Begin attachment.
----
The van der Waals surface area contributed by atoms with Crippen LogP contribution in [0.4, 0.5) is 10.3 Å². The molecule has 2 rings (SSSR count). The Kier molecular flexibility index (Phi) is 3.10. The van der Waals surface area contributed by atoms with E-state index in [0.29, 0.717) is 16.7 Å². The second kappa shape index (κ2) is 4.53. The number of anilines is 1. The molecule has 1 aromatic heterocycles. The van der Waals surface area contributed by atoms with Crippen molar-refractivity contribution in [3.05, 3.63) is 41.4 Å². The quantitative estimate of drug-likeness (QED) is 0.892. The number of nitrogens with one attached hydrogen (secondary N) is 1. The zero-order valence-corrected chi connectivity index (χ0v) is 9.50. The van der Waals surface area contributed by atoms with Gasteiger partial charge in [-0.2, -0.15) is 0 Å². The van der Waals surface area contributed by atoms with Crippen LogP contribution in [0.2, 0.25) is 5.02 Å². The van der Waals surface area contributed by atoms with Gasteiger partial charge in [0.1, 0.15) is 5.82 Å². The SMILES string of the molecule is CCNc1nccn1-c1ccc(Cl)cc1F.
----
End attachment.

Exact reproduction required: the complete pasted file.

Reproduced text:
The van der Waals surface area contributed by atoms with Crippen LogP contribution in [0.4, 0.5) is 10.3 Å². The molecule has 2 rings (SSSR count). The Kier molecular flexibility index (Phi) is 3.10. The van der Waals surface area contributed by atoms with E-state index in [0.29, 0.717) is 16.7 Å². The second kappa shape index (κ2) is 4.53. The number of anilines is 1. The molecule has 1 aromatic heterocycles. The van der Waals surface area contributed by atoms with Crippen molar-refractivity contribution in [3.05, 3.63) is 41.4 Å². The quantitative estimate of drug-likeness (QED) is 0.892. The number of nitrogens with one attached hydrogen (secondary N) is 1. The zero-order valence-corrected chi connectivity index (χ0v) is 9.50. The van der Waals surface area contributed by atoms with Gasteiger partial charge in [-0.2, -0.15) is 0 Å². The van der Waals surface area contributed by atoms with Crippen LogP contribution in [0.2, 0.25) is 5.02 Å². The van der Waals surface area contributed by atoms with Gasteiger partial charge in [0.1, 0.15) is 5.82 Å². The SMILES string of the molecule is CCNc1nccn1-c1ccc(Cl)cc1F.